The Birth of ‘New’ Materialism? Abortion and Southern African Women’s Writing

UntitledThe next seminar in our African Feminisms series will be a paper by Caitlin Stobie entitled “The Birth of ‘New’ Materialism? Abortion and Southern African Women’s Writing”. The seminar will take place on 27 February 2017 in the Leeds Humanities Research Institute (LHRI)  seminar room 1 at 5pm. Entrance is free and all are welcome.

Abstract

In her preface to Opening Spaces: Contemporary African Women’s Writing (1999), Zimbabwean author Yvonne Vera recalls a scene from Haile Gerima’s Sankofa wherein a pregnant woman’s corpse mysteriously gives birth after she is whipped to death (1). At the conclusion of her commentary, she returns to the theme of fertility by proclaiming that the authors of the collected stories are “witnesses, in that seemingly impossible birth” of African feminist fiction (5). Yet throughout Opening Spaces, it is the fear of maternity which recurs for those living in rural and urban environments previously colonised by the British ‘motherland’. Tracing tropes of abortion through selected stories written during the ‘birth’ of postcolonial southern African nations in the late twentieth century, this paper considers feminist responses to the shifting relationship between corporeal embodiment and political agency. The writers in this study focus on environments not as essentialised settings, but rather as interconnected and organic systems; creative forms which manifest in these stories include human, animal, vegetal, elemental or textual participants in ecosystems. In this respect, the writers appear to anticipate new materialist theories – particularly the concept of trans-corporeality, which states that human and more-than-human bodies are all enmeshed actors that constitute the environment (Alaimo 2010: 2). Paradoxically, however, they also trouble such purportedly ‘new’ theories by complicating the long history of environmental health and reproductive rights in post/colonial contexts. Illustrating how natural symbolism interacts with the artifice of narrative form, such fictions create spaces for complex, ambivalent perspectives on women’s agency to emerge.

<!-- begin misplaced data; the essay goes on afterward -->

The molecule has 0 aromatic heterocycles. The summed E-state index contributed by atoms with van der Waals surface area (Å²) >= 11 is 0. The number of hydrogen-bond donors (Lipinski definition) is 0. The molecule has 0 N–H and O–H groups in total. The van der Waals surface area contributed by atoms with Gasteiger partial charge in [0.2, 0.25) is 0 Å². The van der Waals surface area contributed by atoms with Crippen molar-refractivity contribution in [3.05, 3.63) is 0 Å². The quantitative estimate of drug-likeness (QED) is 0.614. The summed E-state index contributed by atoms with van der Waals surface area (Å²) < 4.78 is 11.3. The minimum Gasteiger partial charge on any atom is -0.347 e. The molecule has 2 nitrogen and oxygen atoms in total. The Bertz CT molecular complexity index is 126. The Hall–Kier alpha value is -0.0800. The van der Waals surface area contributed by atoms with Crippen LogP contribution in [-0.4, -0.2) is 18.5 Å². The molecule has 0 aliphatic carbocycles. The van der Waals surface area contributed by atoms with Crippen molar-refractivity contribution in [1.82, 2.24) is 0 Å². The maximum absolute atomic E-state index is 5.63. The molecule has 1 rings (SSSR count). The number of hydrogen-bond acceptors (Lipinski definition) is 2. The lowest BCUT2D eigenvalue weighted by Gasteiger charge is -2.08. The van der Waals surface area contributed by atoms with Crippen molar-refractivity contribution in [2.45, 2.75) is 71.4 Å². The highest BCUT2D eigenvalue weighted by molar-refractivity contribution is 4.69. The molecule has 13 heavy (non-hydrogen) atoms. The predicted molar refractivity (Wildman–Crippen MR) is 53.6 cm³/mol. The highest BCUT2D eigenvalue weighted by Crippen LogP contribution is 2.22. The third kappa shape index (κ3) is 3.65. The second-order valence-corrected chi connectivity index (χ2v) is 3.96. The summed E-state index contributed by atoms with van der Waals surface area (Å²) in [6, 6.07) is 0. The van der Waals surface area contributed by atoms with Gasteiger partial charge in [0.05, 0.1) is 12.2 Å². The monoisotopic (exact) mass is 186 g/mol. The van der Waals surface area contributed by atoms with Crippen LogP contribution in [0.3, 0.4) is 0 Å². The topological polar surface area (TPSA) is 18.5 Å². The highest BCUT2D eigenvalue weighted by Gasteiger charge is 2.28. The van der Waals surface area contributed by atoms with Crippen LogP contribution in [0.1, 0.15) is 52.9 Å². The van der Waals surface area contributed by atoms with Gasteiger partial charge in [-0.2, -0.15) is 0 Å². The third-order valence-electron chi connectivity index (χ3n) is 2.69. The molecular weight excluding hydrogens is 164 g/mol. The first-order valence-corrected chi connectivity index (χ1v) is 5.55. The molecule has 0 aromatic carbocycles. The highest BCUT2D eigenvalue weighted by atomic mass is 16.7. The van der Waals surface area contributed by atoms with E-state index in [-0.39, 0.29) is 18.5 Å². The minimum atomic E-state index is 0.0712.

About Caitlin Stobie

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Caitlin Stobie is a PhD candidate at the University of Leeds, where she is co-director of the Leeds Animal Studies Network. Her research interests include postcolonial ecocriticism, posthumanism and critical animal studies. She has been published, or has work forthcoming, in Green Letters (2017), Interdisciplinary Studies in Literature and Environment (2017) and scrutiny2 (2016).

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Ruth Mumbi, Human Rights, and the Dhobi of Kenya

Ruth Mumbi (Visiting Fellow) Centre for Applied Human Rights University of York
Ruth Mumbi (Visiting Fellow)
Centre for Applied Human Rights
University of York

The gasp that escaped from the audience in response to the image projected before them was proof that Ruth Mumbi, angry tears shining in her eyes, had succeeded in driving home the reality of her message and cause – a reality worlds apart from that of those privileged enough to have attended Ruth’s talk last Friday on the 17th of October. Ruth herself was the subject of the photo and in it she was being dragged up by three police into the back of a truck.

She didn’t so much as blink when she proceeded to mention that she had experienced physical abuse during her time spent in police custody. According to Ruth, she was one of the lucky ones. Having developed a profile as a Human Rights Defender (HRD) many NGOs and other organisations were willing to post her bail. Those beginning to tread down the road of fighting for human rights in Kenya, those without a profile or history, are unlikely to have their bail posted for them. The police had seized Ruth on suspicion of her organising an illegal assembly in protest against a 16% tax increase on commodities (more details to be found here).

Ruth is currently a visiting fellow at the University of York, and is being hosted by the Centre for Applied Human Rights (CAHR). At the focal point of her talk here at York was the organisation Wamama wa Dhobi that she has been part of organising in order to address the maltreatment of informal domestic workers living in Mathare, an informal settlement outside of Nairobi. The troubles of these domestic workers has risen as a result of a stipulation in Kenyan law which recognises only those domestic workers who live with the family they work for. These women, known as Dhobi (which means ‘laundry’ in Swahili), are frequently exploited by their employees who offer them a below minimum wage and then assert the right not to pay the women if they have found their work for the day to be unsatisfactory. Instances of physical abuse and rape are not uncommon. Continue reading